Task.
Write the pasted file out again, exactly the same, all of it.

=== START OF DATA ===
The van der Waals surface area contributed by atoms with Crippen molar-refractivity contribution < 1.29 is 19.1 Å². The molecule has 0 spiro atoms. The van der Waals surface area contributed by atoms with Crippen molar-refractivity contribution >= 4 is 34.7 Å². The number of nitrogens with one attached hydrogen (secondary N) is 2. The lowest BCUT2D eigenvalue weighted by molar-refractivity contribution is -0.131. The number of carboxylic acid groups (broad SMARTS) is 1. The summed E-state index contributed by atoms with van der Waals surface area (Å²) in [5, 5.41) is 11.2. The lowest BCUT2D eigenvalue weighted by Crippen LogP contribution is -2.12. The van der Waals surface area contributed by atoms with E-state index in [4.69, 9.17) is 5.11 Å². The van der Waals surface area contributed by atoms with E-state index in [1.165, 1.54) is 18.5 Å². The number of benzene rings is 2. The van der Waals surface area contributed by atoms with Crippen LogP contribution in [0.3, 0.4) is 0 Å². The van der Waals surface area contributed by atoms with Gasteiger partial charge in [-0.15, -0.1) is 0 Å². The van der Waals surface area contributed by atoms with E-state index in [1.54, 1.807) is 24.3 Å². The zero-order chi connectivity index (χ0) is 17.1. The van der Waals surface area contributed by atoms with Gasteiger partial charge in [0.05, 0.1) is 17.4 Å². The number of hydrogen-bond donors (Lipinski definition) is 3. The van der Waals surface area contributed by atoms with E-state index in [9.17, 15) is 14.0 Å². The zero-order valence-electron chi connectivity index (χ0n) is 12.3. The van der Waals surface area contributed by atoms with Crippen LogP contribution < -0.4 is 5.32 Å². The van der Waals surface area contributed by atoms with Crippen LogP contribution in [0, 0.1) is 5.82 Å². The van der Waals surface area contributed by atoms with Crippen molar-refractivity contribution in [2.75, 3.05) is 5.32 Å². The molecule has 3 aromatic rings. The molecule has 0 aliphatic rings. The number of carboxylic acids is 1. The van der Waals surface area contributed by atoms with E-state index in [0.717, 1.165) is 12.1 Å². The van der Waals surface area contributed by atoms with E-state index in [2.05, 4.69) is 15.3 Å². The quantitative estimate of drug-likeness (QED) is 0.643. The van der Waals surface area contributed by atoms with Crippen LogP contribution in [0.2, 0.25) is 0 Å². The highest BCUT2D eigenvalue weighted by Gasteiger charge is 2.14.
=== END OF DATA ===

The van der Waals surface area contributed by atoms with Crippen molar-refractivity contribution < 1.29 is 19.1 Å². The molecule has 0 spiro atoms. The van der Waals surface area contributed by atoms with Crippen molar-refractivity contribution >= 4 is 34.7 Å². The number of nitrogens with one attached hydrogen (secondary N) is 2. The lowest BCUT2D eigenvalue weighted by molar-refractivity contribution is -0.131. The number of carboxylic acid groups (broad SMARTS) is 1. The summed E-state index contributed by atoms with van der Waals surface area (Å²) in [5, 5.41) is 11.2. The lowest BCUT2D eigenvalue weighted by Crippen LogP contribution is -2.12. The van der Waals surface area contributed by atoms with E-state index in [4.69, 9.17) is 5.11 Å². The van der Waals surface area contributed by atoms with E-state index in [1.165, 1.54) is 18.5 Å². The number of benzene rings is 2. The van der Waals surface area contributed by atoms with Crippen LogP contribution in [0.3, 0.4) is 0 Å². The van der Waals surface area contributed by atoms with Gasteiger partial charge in [-0.15, -0.1) is 0 Å². The van der Waals surface area contributed by atoms with E-state index in [1.54, 1.807) is 24.3 Å². The zero-order chi connectivity index (χ0) is 17.1. The van der Waals surface area contributed by atoms with Gasteiger partial charge in [0.05, 0.1) is 17.4 Å². The number of hydrogen-bond donors (Lipinski definition) is 3. The van der Waals surface area contributed by atoms with E-state index in [9.17, 15) is 14.0 Å². The zero-order valence-electron chi connectivity index (χ0n) is 12.3. The van der Waals surface area contributed by atoms with Crippen LogP contribution < -0.4 is 5.32 Å². The van der Waals surface area contributed by atoms with Crippen LogP contribution in [0, 0.1) is 5.82 Å². The van der Waals surface area contributed by atoms with Crippen molar-refractivity contribution in [2.75, 3.05) is 5.32 Å². The molecule has 3 aromatic rings. The molecule has 0 aliphatic rings. The number of carboxylic acids is 1. The van der Waals surface area contributed by atoms with E-state index in [0.717, 1.165) is 12.1 Å². The van der Waals surface area contributed by atoms with E-state index in [2.05, 4.69) is 15.3 Å². The quantitative estimate of drug-likeness (QED) is 0.643. The van der Waals surface area contributed by atoms with Crippen LogP contribution in [0.2, 0.25) is 0 Å². The highest BCUT2D eigenvalue weighted by Gasteiger charge is 2.14.